What is aggravated sexual assault? Aggravated assault in Texas is defined as non-consensual sexual conduct of any kind. Non-consensual sex with a minor is a first-degree felony punishable by five years to life in prison. That minimum sentence will increase from five years to 25 years if the minor is under the age of six, or under the age of 14 and sustained any bodily injuries.
Continuous sexual abuse of a child
Also known as Jessica’s Law, continuous sexual abuse of a child is charged under Texas Penal Code 21.02. The elements of continuous sexual abuse of a child are as follows:
- The individual has committed two or more acts of sexual abuse
- The acts of abuse were committed over a duration of longer than 30 days
- At the time of the abusive acts the actor was 17 years of age or older, and the victim was younger than 14 years of age
Continuous sexual abuse in Texas is a first-degree felony punishable by 25-99 years in prison. Those convicted of continuous sexual abuse are ineligible for parole.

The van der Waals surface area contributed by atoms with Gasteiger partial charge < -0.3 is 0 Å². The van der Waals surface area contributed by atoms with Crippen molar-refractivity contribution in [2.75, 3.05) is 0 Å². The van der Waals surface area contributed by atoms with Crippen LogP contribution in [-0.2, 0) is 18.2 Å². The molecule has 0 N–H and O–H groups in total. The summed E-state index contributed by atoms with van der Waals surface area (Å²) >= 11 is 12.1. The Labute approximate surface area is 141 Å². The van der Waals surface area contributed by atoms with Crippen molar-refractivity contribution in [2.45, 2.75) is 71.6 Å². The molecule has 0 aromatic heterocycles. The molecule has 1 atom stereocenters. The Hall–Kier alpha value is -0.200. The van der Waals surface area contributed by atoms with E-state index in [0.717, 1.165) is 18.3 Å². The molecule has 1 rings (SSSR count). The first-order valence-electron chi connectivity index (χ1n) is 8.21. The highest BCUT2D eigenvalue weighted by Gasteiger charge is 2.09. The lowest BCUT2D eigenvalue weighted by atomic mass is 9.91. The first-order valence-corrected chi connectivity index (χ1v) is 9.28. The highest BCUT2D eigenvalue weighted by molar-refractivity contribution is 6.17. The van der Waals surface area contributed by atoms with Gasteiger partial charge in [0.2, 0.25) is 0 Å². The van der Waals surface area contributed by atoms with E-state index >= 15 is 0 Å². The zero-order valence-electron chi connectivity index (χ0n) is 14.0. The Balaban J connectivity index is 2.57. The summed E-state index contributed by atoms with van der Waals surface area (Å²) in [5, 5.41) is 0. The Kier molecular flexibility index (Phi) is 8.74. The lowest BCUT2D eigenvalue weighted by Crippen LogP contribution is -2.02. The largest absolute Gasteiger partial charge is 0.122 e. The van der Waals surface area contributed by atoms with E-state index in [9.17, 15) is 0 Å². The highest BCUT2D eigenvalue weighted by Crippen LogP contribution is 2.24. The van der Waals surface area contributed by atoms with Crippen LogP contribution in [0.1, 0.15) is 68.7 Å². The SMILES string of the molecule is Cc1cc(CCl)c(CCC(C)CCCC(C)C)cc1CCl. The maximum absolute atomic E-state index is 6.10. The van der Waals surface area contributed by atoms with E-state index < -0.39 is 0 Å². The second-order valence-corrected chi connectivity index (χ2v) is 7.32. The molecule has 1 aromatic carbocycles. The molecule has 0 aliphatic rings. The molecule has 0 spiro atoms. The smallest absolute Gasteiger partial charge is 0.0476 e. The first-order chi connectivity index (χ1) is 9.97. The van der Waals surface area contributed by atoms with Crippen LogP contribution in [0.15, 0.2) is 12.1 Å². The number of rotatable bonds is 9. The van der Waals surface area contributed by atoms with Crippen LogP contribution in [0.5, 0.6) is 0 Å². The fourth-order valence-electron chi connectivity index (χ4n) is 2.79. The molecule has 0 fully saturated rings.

Indecency with a child
Charges for indecency with a child vary depending on the nature of the act. A person exposing themselves to a child or causing a child to expose themselves is a third-degree felony while engaging in sexual conduct with a child is a second-degree felony punishable by up to 20 years in prison.
According to Texas Penal Code 43.26, a person commits the offense of possession of promotion of child pornography when they “knowingly or intentionally possessing visual pornographic material depicting a child younger than 18 years.”
The first charge for child pornography is a third-degree felony, and repeat convictions will only make consequences more severe, with third and subsequent charges representing the possibility of life in prison.
Accused of an offense against a minor? Call the federal sex crimes attorneys at Flanary Law Firm
Accusations for sexual offenses against a minor under the age of consent in Texas are among the most serious a person can face. If you or a loved one has been accused, and want any hope of telling your side of the story, you’ll need an experienced sex crimes lawyer to fight by your side.
Donald Flanary has experience defending a variety of high-stakes, felony sex offenses, and is not afraid to take them to trial. Call Flanary Law Firm today at (210) 738-8383 or contact us online for a free consultation.